FIDIL reference manual by Paul N Hilfinger( Book )

3 editions published in 1993 in English and Undetermined and held by 6 WorldCat member libraries worldwide

FIDIL (for FInite DIfference Language) is a language supporting finite difference and particle method computations. It extends the semantic domain of FORTRAN-like algebraic languages with facilities for construction, composition, refinement, and other manipulation of grids (called domains) and for performing computations on functions defined over these domains. FIDIL is an attempt to automate much of the routine bookkeeping that forms a large part of many programs involving PDEs, and to bring the semantic level of these programs closer to that at which the algorithms are conceived and published. This report gives the current definition of the FIDIL language. We expect the definition to evolve with experience
Tartan, language design for the Ironman requirement : reference manual by Mary Shaw( Book )

2 editions published in 1978 in English and held by 5 WorldCat member libraries worldwide

Tartan is an experiment in language design. The goal was to determine whether a 'simple' language could meet substantially all of the ironman requirements for a common high-order programming language. This experiment was undertaken because it was believed that all the designs done in the first phase of the DOD effort were too large and too complex. That complexity was viewed as a serious failure of the designs; excess complexity in a programming language can interfere with its use, even to the extent that any beneficial properties are of little consequence. The researchers wanted to find out whether the requirements inherently lead to such complexity or whether a substantially simpler language would suffice. Three ground rules drove the experiment. First, no more than two months -- April 1 to May 31 -- would be devoted to the project. Second, the language would meet all the Ironman requirements except for a few points at which it would anticipate Steelman requirements. Further, the language would contain no extra features unless they resulted in a simpler language. Third, simplicity would be the overriding objective. It must be emphasized again that this effort is an experiment, not an attempt to compete with DOD contractors. Tartan is, however, an open challenge to the Phase II contractors: The language can be at least this simple. Can anyone do better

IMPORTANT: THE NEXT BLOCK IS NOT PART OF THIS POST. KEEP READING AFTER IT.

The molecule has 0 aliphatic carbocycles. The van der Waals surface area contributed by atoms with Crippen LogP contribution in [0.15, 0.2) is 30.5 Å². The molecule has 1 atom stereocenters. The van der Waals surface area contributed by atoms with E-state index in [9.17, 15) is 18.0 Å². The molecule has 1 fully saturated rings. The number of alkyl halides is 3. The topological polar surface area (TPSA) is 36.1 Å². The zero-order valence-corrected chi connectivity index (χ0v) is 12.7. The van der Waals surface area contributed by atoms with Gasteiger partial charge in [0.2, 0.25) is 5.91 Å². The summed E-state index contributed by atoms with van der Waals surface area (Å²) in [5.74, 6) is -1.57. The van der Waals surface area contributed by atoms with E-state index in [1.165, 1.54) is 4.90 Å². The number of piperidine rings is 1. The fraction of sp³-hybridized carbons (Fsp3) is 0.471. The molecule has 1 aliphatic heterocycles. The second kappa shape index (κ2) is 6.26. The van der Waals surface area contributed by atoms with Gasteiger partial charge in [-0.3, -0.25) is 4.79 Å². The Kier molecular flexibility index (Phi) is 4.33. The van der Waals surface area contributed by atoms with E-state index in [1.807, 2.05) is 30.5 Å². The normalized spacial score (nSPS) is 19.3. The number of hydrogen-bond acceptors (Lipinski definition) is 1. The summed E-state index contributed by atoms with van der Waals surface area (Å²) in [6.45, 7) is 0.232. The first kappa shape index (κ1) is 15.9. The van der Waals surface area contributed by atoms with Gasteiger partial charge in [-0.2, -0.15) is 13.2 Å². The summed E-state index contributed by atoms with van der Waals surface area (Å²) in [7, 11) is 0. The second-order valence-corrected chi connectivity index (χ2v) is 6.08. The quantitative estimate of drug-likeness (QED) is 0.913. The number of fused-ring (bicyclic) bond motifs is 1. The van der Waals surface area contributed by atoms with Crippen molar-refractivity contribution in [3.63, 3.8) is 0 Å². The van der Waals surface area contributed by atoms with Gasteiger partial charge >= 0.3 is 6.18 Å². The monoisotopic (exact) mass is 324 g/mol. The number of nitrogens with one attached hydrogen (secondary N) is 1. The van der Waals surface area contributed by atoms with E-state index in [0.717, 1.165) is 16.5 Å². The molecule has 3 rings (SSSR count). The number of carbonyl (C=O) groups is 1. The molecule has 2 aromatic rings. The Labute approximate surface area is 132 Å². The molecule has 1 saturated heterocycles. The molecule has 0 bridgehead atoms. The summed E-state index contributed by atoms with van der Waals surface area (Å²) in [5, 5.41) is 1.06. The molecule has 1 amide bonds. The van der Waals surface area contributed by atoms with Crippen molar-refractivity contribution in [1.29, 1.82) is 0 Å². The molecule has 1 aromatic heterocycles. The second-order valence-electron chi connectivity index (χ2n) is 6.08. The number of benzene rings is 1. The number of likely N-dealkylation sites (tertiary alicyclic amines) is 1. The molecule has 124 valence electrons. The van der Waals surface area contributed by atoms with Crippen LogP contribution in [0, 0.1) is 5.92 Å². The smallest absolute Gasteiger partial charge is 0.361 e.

(Preliminary) : an informal definition of Alphard( Book )

1 edition published in 1978 in English and held by 4 WorldCat member libraries worldwide

Tartan, language design for the Ironman requirement : notes and examples by Mary Shaw( Book )

2 editions published in 1978 in English and held by 4 WorldCat member libraries worldwide

The Tartan language was designed as an experiment to see whether the Ironman requirement for a common high-order programming language could be satisfied by an extremely simple language. The result, Tartan substantially meets the Ironman requirement. We believe it is substantially simpler than the four designs that were done in the first phase of the DOD-1 effort. The language definition appears in a companion report; this report provides a more expository discussion of some of the language's features, some examples of its use, and a discussion of some facilities that could enhance the basic design at relatively little cost. (Author)
Titanium language reference manual( Book )

1 edition published in 2001 in English and held by 2 WorldCat member libraries worldwide

An Ada package for dimensional analysis by Paul N Hilfinger( Book )

1 edition published in 1986 in English and held by 1 WorldCat member library worldwide

Discusses the use of Ada's abstraction facilities to define away to attribute units of measure to variables and values
An Ada (Trade Name) Package for Dimensional Analysis( Book )

1 edition published in 1984 in English and held by 1 WorldCat member library worldwide

This paper illustrates the use of Ada's abstraction facilities-notably operator overloading and type parameterization-to define an oft-requested feature: a way to attribute units of measure to variable and values. The definition given allows the programmer to specify units of measure for variables, constants, and parameters; checks uses of these entities for dimensional consistency; allows arithmetic between them, where legal; and provides scale conversions between commensurate units. It is not constrained to a particular system of measurement (such as the metric or English systems.) While the definition is in standard Ada and requires nothing special of the compiler, certain reasonable design choices in the compiler, discussed here at some length, can make its implementation particularly efficient. Dimensional analysis is a consistency check common in scientific and engineering computations. It consists of verifying that uses of numerical quantities conform to their declared units of measure-for example, that measures of length are not added to measures of time and that quotients of distance and time are treated as velocities. In many ways, dimensional analysis resembles strong typing, as found in Ada and other modern programming languages